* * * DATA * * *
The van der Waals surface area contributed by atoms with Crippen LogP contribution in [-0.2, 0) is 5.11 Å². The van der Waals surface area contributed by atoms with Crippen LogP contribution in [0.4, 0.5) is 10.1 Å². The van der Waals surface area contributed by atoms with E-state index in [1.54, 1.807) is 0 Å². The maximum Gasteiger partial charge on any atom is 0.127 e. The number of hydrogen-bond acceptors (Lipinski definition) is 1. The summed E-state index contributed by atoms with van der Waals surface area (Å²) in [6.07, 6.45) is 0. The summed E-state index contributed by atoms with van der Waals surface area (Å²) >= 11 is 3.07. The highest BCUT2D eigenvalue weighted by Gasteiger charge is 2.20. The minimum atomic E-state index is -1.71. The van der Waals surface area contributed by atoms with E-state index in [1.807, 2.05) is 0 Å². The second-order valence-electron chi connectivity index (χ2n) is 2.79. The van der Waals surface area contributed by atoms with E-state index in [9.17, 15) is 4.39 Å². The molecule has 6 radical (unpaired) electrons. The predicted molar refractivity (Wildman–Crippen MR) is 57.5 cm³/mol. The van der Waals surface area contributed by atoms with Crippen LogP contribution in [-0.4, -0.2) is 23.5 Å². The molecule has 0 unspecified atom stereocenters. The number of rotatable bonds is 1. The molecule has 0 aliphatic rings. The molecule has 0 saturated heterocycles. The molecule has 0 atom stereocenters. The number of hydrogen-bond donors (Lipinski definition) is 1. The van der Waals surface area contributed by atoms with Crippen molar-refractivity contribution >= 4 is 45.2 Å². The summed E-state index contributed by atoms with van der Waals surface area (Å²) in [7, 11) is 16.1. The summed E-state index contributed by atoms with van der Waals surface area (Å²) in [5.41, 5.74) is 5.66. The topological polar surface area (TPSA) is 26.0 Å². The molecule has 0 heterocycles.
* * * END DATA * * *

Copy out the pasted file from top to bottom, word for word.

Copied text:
The van der Waals surface area contributed by atoms with Crippen LogP contribution in [-0.2, 0) is 5.11 Å². The van der Waals surface area contributed by atoms with Crippen LogP contribution in [0.4, 0.5) is 10.1 Å². The van der Waals surface area contributed by atoms with E-state index in [1.54, 1.807) is 0 Å². The maximum Gasteiger partial charge on any atom is 0.127 e. The number of hydrogen-bond acceptors (Lipinski definition) is 1. The summed E-state index contributed by atoms with van der Waals surface area (Å²) in [6.07, 6.45) is 0. The summed E-state index contributed by atoms with van der Waals surface area (Å²) >= 11 is 3.07. The highest BCUT2D eigenvalue weighted by Gasteiger charge is 2.20. The minimum atomic E-state index is -1.71. The van der Waals surface area contributed by atoms with E-state index in [1.807, 2.05) is 0 Å². The second-order valence-electron chi connectivity index (χ2n) is 2.79. The van der Waals surface area contributed by atoms with E-state index in [9.17, 15) is 4.39 Å². The molecule has 6 radical (unpaired) electrons. The predicted molar refractivity (Wildman–Crippen MR) is 57.5 cm³/mol. The van der Waals surface area contributed by atoms with Crippen LogP contribution in [-0.4, -0.2) is 23.5 Å². The molecule has 0 unspecified atom stereocenters. The number of rotatable bonds is 1. The molecule has 0 aliphatic rings. The molecule has 0 saturated heterocycles. The molecule has 0 atom stereocenters. The number of hydrogen-bond donors (Lipinski definition) is 1. The van der Waals surface area contributed by atoms with Crippen molar-refractivity contribution >= 4 is 45.2 Å². The summed E-state index contributed by atoms with van der Waals surface area (Å²) in [7, 11) is 16.1. The summed E-state index contributed by atoms with van der Waals surface area (Å²) in [5.41, 5.74) is 5.66. The topological polar surface area (TPSA) is 26.0 Å². The molecule has 0 heterocycles.